Walt Whitman craves intimacy. This thought has occurred to me sporadically throughout the semester, but the readings for this week, especially the letters and Ellen Calder’s piece, struck me over and over again with Whitman’s desire for intimacy with any and every one. Now I think it’s safe to say that I know Walt Whitman to a certain extent; here’s what I know for sure:
1.) He is an optimist. I discussed this in my last post and now it has been officially confirmed by Ellen Calder (*pats self on back*).
2.) He desires and is driven by intimacy.
3.) He is, without a doubt, gay. Gay as the day is long.
Of all the other unencumbered facets of the Good Grey Poet’s being, I can only offer inklings and educated guesses, but of these three things I am positive. Since Whitman’s optimism is old news, I will delve into my discovery of the latter two of these certainties.
In his letters, no matter the recipient, Whitman will often begin with some statement like, “it is a comfort to write home, even if I have nothing in particular to say” (42), or, “I have nothing of consequence to write” (107), and then launch into multiple pages of recounting his current conditions and most recent experiences. Long-winded details are to be expected in letters to his immediate family, but his letters to his sister-in-law, Martha, his friend, Hugo Fritsch, and even to his contemporary, Ralph Waldo Emerson, express the same level of intimacy as those to his own mother. His letters, both in their content and quantity, express his eagerness for people to know him; his opening lines of, “oh I don’t have much to talk about BUT,” are a classic sign of someone who has a whole lot to say and desires the full attention and participation of the receiver (we all have a friend who does this). Whitman is not self-centered, however, he puts all this information out in hopes of receiving the same amount back. He impatiently urges his recipients to respond; even to Emerson, some one he’s not all that close with, he says, “answer me by the next mail, for I am waiting here like a ship for the welcome breath of wind” (41). Calder speaks often of the long conversations that would occur in the presence of Whitman, which further convinced me of Whitman as both a hungry contributor and consumer of information. Calder easily shares intimate details of Whitman– specific lines of poetry he would recite, certain words he liked, little sayings of his, etc.– and though we cannot know for certain, I am sure than Whitman could have just as easily shared intimate details about Ellen Calder. Intimacy is in the details, and Whitman is fueled by details. As a nurse, he picked up on preferences of certain soldiers; Morris shares how Whitman discovered that patients with a fever enjoyed the scent of lemons, and would carry around an array of “goodies” to fulfill each unique need. Whitman longs to connect with anyone who will act as recipient, be it a reader he knows personally, a reader he has never met (perhaps one in the year 2009, sitting at her laptop), a close friend, a wounded soldier, or Tom Sawyer, to whom Whitman wants to give something extra special.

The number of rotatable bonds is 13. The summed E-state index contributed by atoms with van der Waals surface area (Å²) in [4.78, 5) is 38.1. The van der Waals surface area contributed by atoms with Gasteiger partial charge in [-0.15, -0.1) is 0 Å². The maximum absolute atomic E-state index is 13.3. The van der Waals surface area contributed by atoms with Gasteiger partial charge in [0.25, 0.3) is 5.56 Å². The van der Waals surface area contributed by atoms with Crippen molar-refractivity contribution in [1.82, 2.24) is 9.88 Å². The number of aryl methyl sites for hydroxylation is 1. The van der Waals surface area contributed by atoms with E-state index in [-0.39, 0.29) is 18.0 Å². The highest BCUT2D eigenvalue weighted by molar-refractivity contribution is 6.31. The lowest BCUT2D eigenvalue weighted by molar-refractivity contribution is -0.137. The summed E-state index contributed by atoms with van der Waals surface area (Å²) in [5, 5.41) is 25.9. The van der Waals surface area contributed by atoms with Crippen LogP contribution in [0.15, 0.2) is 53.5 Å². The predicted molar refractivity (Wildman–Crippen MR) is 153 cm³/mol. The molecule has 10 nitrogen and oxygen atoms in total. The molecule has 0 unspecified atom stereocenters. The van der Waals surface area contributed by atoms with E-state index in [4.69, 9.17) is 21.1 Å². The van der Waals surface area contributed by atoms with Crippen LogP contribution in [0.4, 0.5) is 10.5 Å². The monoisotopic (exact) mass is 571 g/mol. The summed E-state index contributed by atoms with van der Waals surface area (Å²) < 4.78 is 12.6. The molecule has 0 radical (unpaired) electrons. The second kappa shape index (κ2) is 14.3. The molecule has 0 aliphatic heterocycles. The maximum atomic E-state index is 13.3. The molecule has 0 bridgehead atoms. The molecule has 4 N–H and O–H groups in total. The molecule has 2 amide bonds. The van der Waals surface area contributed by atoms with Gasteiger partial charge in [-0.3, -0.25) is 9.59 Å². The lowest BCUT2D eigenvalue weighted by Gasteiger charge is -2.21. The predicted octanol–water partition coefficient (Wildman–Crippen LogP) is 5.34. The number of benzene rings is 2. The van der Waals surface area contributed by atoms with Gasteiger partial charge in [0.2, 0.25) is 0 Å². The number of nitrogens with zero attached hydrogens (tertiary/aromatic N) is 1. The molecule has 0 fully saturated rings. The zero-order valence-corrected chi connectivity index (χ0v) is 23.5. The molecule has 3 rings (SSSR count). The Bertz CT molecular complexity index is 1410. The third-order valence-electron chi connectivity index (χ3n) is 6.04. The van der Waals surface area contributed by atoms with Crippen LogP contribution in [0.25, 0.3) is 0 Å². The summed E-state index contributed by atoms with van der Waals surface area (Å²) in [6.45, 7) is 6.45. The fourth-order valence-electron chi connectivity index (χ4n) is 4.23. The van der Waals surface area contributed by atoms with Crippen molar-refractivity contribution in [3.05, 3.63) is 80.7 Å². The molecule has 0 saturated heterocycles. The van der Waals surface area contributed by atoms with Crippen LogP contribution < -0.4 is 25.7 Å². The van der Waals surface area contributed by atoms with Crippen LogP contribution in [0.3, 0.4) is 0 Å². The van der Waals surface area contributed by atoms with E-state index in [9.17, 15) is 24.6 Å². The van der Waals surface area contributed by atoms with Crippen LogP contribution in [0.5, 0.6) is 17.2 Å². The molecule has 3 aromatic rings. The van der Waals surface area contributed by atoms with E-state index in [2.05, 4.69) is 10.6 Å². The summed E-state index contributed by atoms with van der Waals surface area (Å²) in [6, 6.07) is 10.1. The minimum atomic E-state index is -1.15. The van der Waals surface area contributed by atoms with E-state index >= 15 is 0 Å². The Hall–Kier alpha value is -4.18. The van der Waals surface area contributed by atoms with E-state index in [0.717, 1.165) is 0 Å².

No matter what Reynolds’ might claim in “Calamus’ Love,” Walt Whitman was a homosexual. Period. Reading his letters to Tom Sawyer, you would have to be utterly dense to not recognize that Whitman was infatuated, if not in love, with this soldier: “I hope we shall yet meet, as I say, if you feel as I do about it– and if [it] is destined that we shall not, you have my love none the less, whatever should keep you from me, no matter how many years” (57). As Tom continues ignoring Whitman, Whitman takes on a tone of love-sick desperation: “Do you wish to shake me off? That I cannot believe, for I have the same love for you that I exprest in my letters last spring & I am confident you have the same for me” (93). Really, Walt, you think so? Poor guy. What truly set me over the edge were Whitman’s comments about marriage to Ellen Calder. He expresses that marriage is not for him, that he does not envy a man’s wife but envies his children. In this moment, I pitied Whitman. Whitman does not desire a wife, because he cannot intimately connect with women–any woman– but he does crave a family. Of course, having two Dads was not exactly an option in 1865, so here sits Whitman fawning over Tom Sawyer and yearning for a genuine partnership and family that he knows he will never have. It’s no wonder that Whitman’s favorite lines to recite in Ellen Calder’s home were about the agony of unrequited love. Despite all his attempts at intimacy, Whitman will never know in his lifetime the fullest, greatest form of intimacy that he so desperately longs for. What results is a hopeless grasping for connection to all those around him, both inspiring and depressing.